You can pore over the whole thing with the Executive Summary, the Homeless Youth Count Report, and the Homeless Count Report. It's a lot of info.

And the Chronicle has dug into the money numbers, noting "The city spent $275 million on homelessness and supportive housing in the fiscal year that ends Friday, up from $241 million the year before. Starting Saturday, that annual spending is projected to hit an eye-popping $305 million."

The city's entire annual budget is $10 billion.

Jeff Kositsky, the director of the Department of Homelessness and Supportive Housing and whom you can read about here, is trying to stay positive in the wake of the 2017 census. Kositsky claims that since September, 11 encampments have been removed and only two of them popped back up. 70% of the people within those camps have moved indoors, thanks to outreach and services provided by the city. "Thirty percent wandered off, but that's a lot better than 100 percent. When you just go move people, that's what they do," said Kositsky.

2017 City and County of San Francisco Point-in-Time Count. (image: sfgov.org)

Kositsky, who's tasked with solving the overall homeless problem, says these things take time and money, and he's seeing improvement in the long term. Meanwhile Public Works Director Mohammed Nuru, the guy responsible for cleaning up encampments, discarded needles, and human feces, is growing impatient.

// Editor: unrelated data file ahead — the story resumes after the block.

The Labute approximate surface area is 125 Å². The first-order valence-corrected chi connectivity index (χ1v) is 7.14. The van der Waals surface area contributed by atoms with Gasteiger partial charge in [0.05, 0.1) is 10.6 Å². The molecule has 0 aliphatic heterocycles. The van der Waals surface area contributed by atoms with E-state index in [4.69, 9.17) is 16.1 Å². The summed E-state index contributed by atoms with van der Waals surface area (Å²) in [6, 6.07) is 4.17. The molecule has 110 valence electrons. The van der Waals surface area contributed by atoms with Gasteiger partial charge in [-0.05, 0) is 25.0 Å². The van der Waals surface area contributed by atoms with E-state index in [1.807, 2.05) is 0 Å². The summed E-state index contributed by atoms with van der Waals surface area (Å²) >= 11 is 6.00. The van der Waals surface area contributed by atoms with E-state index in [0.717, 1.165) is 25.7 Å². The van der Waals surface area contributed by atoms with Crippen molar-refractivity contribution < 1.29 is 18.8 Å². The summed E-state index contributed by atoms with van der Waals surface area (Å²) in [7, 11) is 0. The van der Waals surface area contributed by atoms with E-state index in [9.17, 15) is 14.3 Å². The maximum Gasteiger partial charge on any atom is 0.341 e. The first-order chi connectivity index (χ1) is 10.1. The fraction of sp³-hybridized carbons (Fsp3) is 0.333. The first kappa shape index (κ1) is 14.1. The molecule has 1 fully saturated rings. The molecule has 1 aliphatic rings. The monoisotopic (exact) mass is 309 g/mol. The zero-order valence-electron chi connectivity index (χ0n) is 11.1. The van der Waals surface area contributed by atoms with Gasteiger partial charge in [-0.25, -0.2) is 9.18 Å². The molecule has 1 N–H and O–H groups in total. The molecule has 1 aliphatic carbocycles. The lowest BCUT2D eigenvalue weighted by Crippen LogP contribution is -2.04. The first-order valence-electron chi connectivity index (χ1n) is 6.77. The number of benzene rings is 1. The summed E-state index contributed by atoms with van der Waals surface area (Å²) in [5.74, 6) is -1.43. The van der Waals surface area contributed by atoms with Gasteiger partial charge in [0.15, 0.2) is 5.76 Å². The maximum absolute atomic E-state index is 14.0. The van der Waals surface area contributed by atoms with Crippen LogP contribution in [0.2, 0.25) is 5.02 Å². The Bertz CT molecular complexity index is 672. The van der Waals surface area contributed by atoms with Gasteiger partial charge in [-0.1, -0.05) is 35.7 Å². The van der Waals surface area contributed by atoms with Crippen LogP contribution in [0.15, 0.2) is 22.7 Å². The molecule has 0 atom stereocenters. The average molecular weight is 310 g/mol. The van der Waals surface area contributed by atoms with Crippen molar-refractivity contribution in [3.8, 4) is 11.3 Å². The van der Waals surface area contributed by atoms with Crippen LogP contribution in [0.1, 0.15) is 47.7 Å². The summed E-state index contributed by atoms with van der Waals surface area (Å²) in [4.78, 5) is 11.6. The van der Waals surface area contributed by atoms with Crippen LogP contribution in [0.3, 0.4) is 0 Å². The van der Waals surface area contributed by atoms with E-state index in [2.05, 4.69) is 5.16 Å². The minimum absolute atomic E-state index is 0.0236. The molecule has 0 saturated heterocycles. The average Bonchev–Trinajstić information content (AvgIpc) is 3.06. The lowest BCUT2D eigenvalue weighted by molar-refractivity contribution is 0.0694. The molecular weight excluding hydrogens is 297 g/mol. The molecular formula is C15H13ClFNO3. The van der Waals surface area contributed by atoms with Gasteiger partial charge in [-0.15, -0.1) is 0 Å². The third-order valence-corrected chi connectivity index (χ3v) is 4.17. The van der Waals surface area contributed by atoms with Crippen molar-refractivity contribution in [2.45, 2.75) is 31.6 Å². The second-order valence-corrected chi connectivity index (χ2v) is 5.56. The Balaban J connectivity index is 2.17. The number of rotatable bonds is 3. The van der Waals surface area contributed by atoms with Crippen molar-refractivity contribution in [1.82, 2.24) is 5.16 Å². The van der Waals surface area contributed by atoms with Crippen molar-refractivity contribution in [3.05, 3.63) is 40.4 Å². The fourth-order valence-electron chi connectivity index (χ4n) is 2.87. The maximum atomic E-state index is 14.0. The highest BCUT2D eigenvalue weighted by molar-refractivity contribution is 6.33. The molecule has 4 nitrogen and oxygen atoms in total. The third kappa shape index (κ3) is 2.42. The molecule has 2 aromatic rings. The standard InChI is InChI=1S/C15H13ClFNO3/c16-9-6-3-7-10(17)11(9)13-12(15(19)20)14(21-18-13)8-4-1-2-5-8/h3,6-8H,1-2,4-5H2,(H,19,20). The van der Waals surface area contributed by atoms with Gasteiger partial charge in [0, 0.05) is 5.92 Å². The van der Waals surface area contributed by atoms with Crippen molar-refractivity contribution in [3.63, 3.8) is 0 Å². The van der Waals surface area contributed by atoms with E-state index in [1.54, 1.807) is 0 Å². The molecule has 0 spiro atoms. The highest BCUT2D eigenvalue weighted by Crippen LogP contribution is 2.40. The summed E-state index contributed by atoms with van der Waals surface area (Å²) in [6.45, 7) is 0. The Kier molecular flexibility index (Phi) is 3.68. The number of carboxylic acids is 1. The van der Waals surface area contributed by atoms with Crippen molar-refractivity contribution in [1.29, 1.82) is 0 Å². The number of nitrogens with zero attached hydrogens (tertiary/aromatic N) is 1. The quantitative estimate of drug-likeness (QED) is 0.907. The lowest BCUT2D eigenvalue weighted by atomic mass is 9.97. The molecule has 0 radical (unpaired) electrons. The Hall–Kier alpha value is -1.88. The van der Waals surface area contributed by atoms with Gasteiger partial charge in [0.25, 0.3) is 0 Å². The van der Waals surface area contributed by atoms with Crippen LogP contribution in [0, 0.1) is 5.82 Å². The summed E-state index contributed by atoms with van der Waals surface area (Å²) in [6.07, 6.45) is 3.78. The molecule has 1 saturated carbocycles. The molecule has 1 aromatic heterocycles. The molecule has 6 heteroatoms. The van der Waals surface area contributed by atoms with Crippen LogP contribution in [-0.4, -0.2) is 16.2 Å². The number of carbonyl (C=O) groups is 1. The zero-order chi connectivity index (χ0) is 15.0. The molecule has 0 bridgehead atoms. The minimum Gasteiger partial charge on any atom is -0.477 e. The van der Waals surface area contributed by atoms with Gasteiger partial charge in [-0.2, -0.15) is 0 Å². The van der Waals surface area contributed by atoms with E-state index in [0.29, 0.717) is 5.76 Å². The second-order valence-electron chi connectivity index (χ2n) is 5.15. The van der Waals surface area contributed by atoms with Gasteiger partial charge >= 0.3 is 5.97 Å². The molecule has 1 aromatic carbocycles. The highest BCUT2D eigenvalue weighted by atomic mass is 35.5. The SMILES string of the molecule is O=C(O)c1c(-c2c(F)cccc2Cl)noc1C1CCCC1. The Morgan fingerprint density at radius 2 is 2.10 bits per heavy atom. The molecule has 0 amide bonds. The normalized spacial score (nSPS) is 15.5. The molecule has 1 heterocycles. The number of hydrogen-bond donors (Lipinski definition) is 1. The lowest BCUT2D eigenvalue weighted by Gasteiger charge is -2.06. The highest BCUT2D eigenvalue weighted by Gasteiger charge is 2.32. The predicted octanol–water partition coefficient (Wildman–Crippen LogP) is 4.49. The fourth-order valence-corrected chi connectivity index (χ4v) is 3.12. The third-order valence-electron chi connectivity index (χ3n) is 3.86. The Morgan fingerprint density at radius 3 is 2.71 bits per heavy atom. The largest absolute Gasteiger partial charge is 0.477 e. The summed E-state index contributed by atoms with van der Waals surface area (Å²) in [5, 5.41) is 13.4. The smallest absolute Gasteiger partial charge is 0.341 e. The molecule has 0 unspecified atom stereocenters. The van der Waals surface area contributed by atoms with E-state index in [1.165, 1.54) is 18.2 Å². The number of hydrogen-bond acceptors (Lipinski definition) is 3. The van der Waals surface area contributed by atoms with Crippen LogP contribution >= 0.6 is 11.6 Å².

"We feel like we're a maid service. We clean, we come back. We clean, we come back. The real question is, 'Are we getting anywhere?' We don't want to just continue going around in circles," Nuru told the Chron.

According to Knight, Nuru blamed the 2016 Super Bowl (which was held in Santa Clara and celebrated endlessly in San Francisco) as a possible cause of the increase in tent encampments. At that time, certain groups were worried that the homeless would be kicked out in favor of shining San Francisco up for visitors, so many gave members of the homeless community tents.

"The Powell Street BART Station is basically a homeless shelter, and not a well-maintained one. There are homeless people sprawled all over the place, sometimes shooting up, sometimes with clothes not completely covering their backsides. Some people have seen people masturbating. There's the smell, the dirt. The needles, the human waste, the garbage. I just don't understand why we think it's OK," lamented District 8 Supervisor Jeff Sheehy.

In his department's defense, Kositsky pointed out that when a homeless person is moved off the streets and into supportive housing, the public doesn't really notice it. "Our successes are invisible, and our failures to resolve a problem are very evident," he explained.

As for Neru, he echoed a sentiment that many newcomers and tourists have said about SF in recent years, speaking to the Chron: "It just hurts me to see a beautiful city like this."

Related: There Are Close To 1,500 Homeless Youth Living On San Francisco Streets

2017 City and County of San Francisco Point-in-Time Count. (image: sfgov.org)